Full reference: Larne Abse Gogarty (2017) ‘Usefulness’ in Contemporary Art and Politics, Third Text, 31:1, 117-132
*a term which I am developing, and which outlines a terrain similar to ‘capitalist realism’ in its individualism and cynicism, but which is marked by a high level of assimilation of discursive radicalism. The typical gesture of reproductive realism is to identify the speculative and the critical as unaffordable for those who lack privilege. It usually ends up validating the (art) market, and other established circuits of valorisation.
The World-Gender Complex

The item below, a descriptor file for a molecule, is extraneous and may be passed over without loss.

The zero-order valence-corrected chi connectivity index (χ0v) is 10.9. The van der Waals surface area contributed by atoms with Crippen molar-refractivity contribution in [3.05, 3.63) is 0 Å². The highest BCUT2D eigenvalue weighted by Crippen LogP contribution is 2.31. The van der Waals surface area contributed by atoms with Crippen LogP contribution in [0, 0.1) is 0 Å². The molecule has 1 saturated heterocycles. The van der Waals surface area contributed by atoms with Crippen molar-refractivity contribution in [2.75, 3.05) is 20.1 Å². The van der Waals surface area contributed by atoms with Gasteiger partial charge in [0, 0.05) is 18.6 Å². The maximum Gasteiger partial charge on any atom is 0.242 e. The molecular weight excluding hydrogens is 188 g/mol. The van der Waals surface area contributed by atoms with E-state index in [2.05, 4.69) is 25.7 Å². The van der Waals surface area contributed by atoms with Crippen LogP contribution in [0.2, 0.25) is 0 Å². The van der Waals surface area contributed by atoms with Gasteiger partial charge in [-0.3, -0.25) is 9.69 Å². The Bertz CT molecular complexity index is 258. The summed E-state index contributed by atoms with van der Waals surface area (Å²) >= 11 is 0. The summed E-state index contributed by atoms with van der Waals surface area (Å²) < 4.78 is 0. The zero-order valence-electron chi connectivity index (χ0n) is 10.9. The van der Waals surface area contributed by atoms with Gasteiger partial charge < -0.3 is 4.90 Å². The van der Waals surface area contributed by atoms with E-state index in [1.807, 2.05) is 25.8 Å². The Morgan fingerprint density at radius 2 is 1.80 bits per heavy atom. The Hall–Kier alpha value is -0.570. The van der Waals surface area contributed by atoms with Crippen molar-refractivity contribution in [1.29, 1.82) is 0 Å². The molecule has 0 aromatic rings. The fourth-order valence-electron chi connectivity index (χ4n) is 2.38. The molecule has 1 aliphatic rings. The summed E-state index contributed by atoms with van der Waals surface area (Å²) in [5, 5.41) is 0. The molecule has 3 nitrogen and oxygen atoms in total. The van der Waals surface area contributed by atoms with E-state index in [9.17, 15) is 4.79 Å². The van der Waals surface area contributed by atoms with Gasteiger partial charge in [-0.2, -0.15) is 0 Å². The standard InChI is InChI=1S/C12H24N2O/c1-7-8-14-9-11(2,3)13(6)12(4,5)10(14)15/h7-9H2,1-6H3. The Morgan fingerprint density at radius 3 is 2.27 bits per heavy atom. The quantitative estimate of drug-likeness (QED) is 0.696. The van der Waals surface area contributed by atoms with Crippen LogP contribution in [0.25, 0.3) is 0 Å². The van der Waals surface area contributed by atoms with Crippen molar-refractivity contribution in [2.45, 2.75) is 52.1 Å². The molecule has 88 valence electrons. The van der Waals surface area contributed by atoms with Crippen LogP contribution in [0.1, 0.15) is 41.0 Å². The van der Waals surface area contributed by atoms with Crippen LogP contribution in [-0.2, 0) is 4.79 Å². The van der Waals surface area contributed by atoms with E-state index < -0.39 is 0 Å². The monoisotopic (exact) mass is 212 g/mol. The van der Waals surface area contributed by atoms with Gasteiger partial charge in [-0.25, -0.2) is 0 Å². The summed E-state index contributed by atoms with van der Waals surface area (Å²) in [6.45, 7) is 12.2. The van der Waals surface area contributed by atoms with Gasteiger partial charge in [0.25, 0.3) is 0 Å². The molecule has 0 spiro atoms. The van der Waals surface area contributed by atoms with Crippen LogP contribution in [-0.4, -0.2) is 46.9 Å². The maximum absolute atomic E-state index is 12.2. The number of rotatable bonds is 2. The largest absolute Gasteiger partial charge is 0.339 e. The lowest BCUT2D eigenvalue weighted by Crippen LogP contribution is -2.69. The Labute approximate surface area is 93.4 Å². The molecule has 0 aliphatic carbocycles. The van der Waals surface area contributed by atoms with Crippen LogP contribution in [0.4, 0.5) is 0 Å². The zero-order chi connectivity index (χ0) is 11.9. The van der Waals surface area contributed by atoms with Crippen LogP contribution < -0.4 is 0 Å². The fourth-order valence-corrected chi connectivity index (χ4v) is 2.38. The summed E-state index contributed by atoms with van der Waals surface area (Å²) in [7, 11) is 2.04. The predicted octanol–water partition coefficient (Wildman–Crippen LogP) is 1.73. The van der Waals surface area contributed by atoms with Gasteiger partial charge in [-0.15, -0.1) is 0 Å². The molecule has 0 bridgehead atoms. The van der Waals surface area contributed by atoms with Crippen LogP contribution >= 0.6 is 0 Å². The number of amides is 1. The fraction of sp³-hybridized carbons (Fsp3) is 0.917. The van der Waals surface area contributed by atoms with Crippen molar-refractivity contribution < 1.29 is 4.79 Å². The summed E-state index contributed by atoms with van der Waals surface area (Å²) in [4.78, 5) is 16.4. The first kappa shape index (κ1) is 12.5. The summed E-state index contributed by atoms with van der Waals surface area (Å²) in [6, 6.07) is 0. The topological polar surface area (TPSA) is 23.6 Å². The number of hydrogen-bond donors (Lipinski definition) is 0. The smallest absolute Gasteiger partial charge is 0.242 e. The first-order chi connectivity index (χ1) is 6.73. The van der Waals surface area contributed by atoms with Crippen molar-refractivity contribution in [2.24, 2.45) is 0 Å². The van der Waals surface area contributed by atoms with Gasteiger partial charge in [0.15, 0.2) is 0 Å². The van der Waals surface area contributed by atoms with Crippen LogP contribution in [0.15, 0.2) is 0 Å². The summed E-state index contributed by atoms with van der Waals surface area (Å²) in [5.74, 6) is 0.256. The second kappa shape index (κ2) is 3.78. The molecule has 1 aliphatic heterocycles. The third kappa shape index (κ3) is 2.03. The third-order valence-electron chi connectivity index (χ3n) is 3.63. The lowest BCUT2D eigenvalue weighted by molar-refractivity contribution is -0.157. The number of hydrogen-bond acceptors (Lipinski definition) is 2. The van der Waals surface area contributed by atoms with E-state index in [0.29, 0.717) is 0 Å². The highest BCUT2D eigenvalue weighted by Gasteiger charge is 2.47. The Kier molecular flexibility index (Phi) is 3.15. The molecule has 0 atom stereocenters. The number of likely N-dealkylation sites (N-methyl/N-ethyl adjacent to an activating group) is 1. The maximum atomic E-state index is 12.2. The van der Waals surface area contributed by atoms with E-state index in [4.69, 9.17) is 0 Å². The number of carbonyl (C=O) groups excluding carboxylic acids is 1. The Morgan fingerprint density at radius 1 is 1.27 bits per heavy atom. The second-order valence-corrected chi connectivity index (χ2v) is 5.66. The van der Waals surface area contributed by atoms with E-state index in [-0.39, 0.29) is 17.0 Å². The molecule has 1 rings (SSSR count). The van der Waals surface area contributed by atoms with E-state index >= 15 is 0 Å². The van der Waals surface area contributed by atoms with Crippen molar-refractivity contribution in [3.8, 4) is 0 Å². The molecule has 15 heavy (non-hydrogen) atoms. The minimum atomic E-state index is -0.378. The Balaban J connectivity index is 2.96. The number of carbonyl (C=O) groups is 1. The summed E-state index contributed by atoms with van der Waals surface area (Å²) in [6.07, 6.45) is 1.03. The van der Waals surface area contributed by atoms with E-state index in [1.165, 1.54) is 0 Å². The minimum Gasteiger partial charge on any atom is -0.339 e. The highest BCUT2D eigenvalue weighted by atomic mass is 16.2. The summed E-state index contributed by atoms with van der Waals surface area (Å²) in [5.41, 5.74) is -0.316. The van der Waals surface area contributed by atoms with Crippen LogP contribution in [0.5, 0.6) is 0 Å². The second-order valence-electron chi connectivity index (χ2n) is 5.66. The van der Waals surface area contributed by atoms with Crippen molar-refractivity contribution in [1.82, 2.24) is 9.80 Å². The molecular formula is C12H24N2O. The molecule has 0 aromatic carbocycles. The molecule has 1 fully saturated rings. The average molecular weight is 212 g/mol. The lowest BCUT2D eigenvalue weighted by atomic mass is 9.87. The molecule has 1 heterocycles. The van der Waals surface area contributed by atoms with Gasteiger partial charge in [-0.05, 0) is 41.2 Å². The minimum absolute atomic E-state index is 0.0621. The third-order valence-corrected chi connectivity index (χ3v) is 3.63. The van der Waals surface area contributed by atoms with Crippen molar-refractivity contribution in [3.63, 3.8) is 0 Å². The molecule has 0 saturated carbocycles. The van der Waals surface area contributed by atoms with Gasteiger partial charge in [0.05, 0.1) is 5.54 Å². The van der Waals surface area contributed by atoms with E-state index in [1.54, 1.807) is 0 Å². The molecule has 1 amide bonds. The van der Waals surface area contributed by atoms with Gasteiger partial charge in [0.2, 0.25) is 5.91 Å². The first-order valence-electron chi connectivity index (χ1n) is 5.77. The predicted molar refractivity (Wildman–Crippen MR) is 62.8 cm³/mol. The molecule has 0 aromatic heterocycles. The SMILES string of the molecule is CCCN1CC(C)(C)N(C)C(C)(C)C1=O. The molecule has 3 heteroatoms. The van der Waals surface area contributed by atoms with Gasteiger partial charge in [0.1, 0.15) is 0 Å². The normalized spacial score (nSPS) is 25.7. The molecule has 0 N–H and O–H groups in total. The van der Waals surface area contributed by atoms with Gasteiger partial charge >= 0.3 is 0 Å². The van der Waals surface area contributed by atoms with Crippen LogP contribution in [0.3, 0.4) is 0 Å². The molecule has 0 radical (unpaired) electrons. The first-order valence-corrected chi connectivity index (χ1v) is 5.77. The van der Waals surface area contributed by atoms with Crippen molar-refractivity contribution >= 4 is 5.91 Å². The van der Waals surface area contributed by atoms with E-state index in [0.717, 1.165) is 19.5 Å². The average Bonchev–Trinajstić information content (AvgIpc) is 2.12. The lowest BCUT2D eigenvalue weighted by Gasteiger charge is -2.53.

This month we will be reading one of the central texts of decolonial thinking, a theoretical and political turn that emerged from Latin America over the past few decades. Decolonial thinking was interested in not only the deconstructive critical project of postcolonial thought, but in a wholesale overhaul of the epistemic categories of modern thought insofar as they provided the script for colonial domination and authorize the lethal exercise of a capitalism that was never anything but patriarchal and racial. While a relentless focus on historical and ongoing power relations are key to this approach, the violent production and enforcement of binary gender systems is not often developed in great depth, with Lugones as one of the better-known exception. Gender systematizes existing patterns of misogyny first in the modernizing West, as Silvia Federici shows, then expands outwards to populations of newer worlds as part of the civilizing, e.g. colonizing, process. It is not a simple but not an impossible task to demonstrate the historical emergence of concepts of race and whiteness; more fiendish is a genealogy of gender, which might seem to manifest as a division in nearly any human society that has been documented. Yet Lugones’ project is to show that gender is not simply a social category for an eternal sexual division beyond time and place, but that both are produced as part of colonial systems of knowledge and discipline. Gender is rendered specific even as colonization (a historical event) is extended to become ‘coloniality’ (a logic), a dynamic of power which is not simply about material forms of domination but about the de-legitimation of worlds and ways of being; what some scholars describe as ‘epistemicide’. This bi-directional movement of the abstract and concrete should pick up on the discussion from last month, as well as Jason Moore’s writing on the material resonance of gender and raciality as a de-valuation of labour which is also ontological; a discount in the ‘price’ of the human which capital is always trying to negotiate.